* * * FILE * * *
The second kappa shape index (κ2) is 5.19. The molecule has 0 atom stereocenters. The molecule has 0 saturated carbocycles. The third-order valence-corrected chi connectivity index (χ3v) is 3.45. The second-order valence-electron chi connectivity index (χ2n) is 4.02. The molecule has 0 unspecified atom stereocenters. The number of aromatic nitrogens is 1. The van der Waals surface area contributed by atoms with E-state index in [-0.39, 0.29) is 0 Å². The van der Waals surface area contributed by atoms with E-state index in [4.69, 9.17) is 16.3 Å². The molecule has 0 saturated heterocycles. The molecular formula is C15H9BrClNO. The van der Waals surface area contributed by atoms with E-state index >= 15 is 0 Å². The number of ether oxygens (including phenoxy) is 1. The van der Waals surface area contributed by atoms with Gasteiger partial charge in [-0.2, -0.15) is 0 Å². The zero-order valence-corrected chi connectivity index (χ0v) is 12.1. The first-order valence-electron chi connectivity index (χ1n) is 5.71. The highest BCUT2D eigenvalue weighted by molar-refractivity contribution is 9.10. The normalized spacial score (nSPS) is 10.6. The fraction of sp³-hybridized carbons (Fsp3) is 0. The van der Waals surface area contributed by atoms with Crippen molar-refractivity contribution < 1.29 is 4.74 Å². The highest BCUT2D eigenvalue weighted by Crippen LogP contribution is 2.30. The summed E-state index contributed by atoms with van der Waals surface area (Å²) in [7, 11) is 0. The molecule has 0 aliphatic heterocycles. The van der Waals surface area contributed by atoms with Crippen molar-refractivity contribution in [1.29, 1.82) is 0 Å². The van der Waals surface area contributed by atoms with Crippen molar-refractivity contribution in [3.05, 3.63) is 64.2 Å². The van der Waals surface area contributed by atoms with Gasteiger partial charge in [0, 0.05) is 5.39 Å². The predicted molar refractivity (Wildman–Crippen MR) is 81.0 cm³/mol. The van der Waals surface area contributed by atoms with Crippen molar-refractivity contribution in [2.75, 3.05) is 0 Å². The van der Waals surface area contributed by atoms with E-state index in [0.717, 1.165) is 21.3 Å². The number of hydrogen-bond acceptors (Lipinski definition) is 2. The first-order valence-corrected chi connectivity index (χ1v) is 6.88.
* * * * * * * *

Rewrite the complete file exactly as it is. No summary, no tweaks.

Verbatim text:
The second kappa shape index (κ2) is 5.19. The molecule has 0 atom stereocenters. The molecule has 0 saturated carbocycles. The third-order valence-corrected chi connectivity index (χ3v) is 3.45. The second-order valence-electron chi connectivity index (χ2n) is 4.02. The molecule has 0 unspecified atom stereocenters. The number of aromatic nitrogens is 1. The van der Waals surface area contributed by atoms with E-state index in [-0.39, 0.29) is 0 Å². The van der Waals surface area contributed by atoms with E-state index in [4.69, 9.17) is 16.3 Å². The molecule has 0 saturated heterocycles. The molecular formula is C15H9BrClNO. The van der Waals surface area contributed by atoms with E-state index >= 15 is 0 Å². The number of ether oxygens (including phenoxy) is 1. The van der Waals surface area contributed by atoms with Gasteiger partial charge in [-0.2, -0.15) is 0 Å². The zero-order valence-corrected chi connectivity index (χ0v) is 12.1. The first-order valence-electron chi connectivity index (χ1n) is 5.71. The highest BCUT2D eigenvalue weighted by molar-refractivity contribution is 9.10. The normalized spacial score (nSPS) is 10.6. The fraction of sp³-hybridized carbons (Fsp3) is 0. The van der Waals surface area contributed by atoms with Crippen molar-refractivity contribution < 1.29 is 4.74 Å². The highest BCUT2D eigenvalue weighted by Crippen LogP contribution is 2.30. The summed E-state index contributed by atoms with van der Waals surface area (Å²) in [7, 11) is 0. The molecule has 0 aliphatic heterocycles. The van der Waals surface area contributed by atoms with Crippen molar-refractivity contribution in [1.29, 1.82) is 0 Å². The van der Waals surface area contributed by atoms with Crippen molar-refractivity contribution in [3.05, 3.63) is 64.2 Å². The van der Waals surface area contributed by atoms with Gasteiger partial charge in [0, 0.05) is 5.39 Å². The predicted molar refractivity (Wildman–Crippen MR) is 81.0 cm³/mol. The van der Waals surface area contributed by atoms with Crippen molar-refractivity contribution in [2.75, 3.05) is 0 Å². The van der Waals surface area contributed by atoms with E-state index in [0.717, 1.165) is 21.3 Å². The number of hydrogen-bond acceptors (Lipinski definition) is 2. The first-order valence-corrected chi connectivity index (χ1v) is 6.88.